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Formula 1

Who could take on Honda engine development for Red Bull?

by Mark Hughes
4 min read

One of the strong possibilities for the post-2021 power unit role for the Red Bull and AlphaTauri teams is that Honda hands over the IP for its 2021 design and it is built and developed by an independent engineering company.

Honda’s Masashi Yamamoto has already gone on record to The Race saying Honda could be prepared to do this.

Given that Mercedes motorsport chief Toto Wolff today gave a definite no to Mercedes supplying the teams, a continuation of the promising Honda project under the guise of an independent may be deemed preferable to customer deals from either Renault or Ferrari (both of which have supplied Red Bull in the past).

Should that be the way Red Bull chooses to go, which would be the contending independent entities that would be equipped to take on such a project?


Heinz Harald Frentzen Jordan Malaysian Grand Prix 2000 Sepang

Mugen is strongly associated with Honda, founded in 1973 as an independent racing-focused engineering company by Hirotoshi Honda, son of the founder of Honda.

Despite the family connection, Honda has no ownership in the company but the two are historically very closely aligned.

As well as spells as the dominant supplier in Formula 3 and F3000, it has in the past competed in F1 as an engine supplier, invariably with Honda based engines. The most recent occasion was as Jordan’s supplier in 2000.

But it also supplied Tyrrell (maintaining its early 1990s supply of ex-works Hondas), Footwork, Lotus and Ligier. Mugen won its first grand prix as an engine supplier in 1996 with Olivier Panis’s Ligier at Monaco. It followed with race victories at Jordan in 1998-99 and was part of the team that put Heinz-Harald Frentzen into 1999 world championship contention.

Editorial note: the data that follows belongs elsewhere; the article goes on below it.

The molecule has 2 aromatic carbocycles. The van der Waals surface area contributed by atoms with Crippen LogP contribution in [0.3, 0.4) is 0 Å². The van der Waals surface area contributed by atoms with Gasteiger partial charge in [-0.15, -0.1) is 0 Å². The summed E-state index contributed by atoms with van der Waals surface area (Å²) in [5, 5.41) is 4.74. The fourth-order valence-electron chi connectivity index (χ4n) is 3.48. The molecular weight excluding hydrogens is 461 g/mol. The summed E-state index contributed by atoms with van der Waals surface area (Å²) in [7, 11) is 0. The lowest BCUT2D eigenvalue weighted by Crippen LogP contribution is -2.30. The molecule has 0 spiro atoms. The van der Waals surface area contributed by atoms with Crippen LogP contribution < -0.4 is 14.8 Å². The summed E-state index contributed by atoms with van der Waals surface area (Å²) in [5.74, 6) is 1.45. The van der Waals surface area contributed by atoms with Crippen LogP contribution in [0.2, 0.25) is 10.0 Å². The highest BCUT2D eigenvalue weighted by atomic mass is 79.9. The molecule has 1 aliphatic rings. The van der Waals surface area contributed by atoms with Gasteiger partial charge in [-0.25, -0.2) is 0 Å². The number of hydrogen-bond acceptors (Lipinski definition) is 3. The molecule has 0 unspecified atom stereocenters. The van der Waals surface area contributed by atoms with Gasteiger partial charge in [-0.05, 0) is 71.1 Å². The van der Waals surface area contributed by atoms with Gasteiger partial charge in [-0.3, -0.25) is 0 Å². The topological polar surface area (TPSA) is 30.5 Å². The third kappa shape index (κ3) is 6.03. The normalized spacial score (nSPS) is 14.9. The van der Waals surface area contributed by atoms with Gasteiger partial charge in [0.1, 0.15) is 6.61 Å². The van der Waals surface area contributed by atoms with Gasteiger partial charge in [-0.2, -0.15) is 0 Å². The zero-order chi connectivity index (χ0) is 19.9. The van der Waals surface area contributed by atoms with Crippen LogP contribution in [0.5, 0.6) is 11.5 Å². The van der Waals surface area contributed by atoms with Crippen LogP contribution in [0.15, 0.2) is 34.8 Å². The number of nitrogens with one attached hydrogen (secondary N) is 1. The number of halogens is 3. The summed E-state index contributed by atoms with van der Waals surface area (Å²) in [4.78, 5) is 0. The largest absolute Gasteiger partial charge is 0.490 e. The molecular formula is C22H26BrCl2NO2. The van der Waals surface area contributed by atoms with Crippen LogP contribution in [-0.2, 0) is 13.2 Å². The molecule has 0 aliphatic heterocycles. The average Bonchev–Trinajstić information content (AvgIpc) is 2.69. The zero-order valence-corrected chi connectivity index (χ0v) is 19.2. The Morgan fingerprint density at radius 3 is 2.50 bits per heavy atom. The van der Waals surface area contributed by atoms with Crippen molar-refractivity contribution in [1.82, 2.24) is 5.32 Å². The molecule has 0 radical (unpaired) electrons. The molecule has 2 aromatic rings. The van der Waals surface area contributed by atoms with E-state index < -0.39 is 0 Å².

It would surely be favourite for any continuation of the Honda F1 hybrid project and would be most likely to get Honda’s blessing.


Mika Hakkinen McLaren British Grand Prix 1999 Silverstone

Ilmor Engineering was founded in the 1980s by two ex-Cosworth engineers Mario Illien and Paul Morgan. The latter was killed in 2001 landing his vintage Hawker Sea Fury plane. Ilmor was the company behind the Mercedes F1 engines provided to McLaren since 1995 and designed and built the world title-winning V10s of 1998 and ’99.

In the early 2000s Mercedes bought out Ilmor and this was the entity that eventually became Mercedes HPP.

But Illien, in partnership with Roger Penske, set up a new Ilmor company – and this has achieved success throughout the racing world. Significantly one of its first major successes was in partnership with Honda in supplying the dominant Indy Racing League engines of 2004 and ’05.

Tony Kanaan Andretti-Green IndyCar 2004

Ilmor currently builds Chevrolet’s IndyCar engines – as the chief opposition to the Honda IndyCar programme. Which may form a complication.

Although Ilmor is now headed by Steve Miller, Illien retains strong links with the company. He assisted Red Bull and Renault Sport with the development of its turbo hybrid in 2015 and ’16 and even co-operated with Honda in solving a vibration issue with last year’s power unit.


Cosworth logo

Cosworth, like Ilmor, is conveniently close to Red Bull’s Milton Keynes base and is perhaps the most famous independent engine supplier in motorsport history, with its DFV design being the dominant engine in F1 for well over a decade after its 1967 introduction.

It currently provides a hybrid power unit for British Touring Cars and was the creator of the engine powering the Red Bull Aston Martin Valkyrie hypercar, as well as the V12 in Gordon Murray’s new supercar.



AVL is based in Graz, very close to the Red Bull company’s corporate base. The two companies have liaised on engineering projects in the past but AVL also numbers Ferrari among its clients as well as several major OEM automotive manufacturers.

It specialises in engineering R&D, including hybrid and electric powertrains. AVL has the specialist engine dynos needed for F1 testing and it’s believed Red Bull has tested its Renault engines there in the past.

Honda has in fact already used AVL as a consultant on the F1 programme, making use of its validation systems. But it is understood that the two parties parted after a disagreement.

A further complication to such a partnership could be that AVL is currently contracted by NISMO, the motorsport offshoot of Honda’s automotive rival Nissan.

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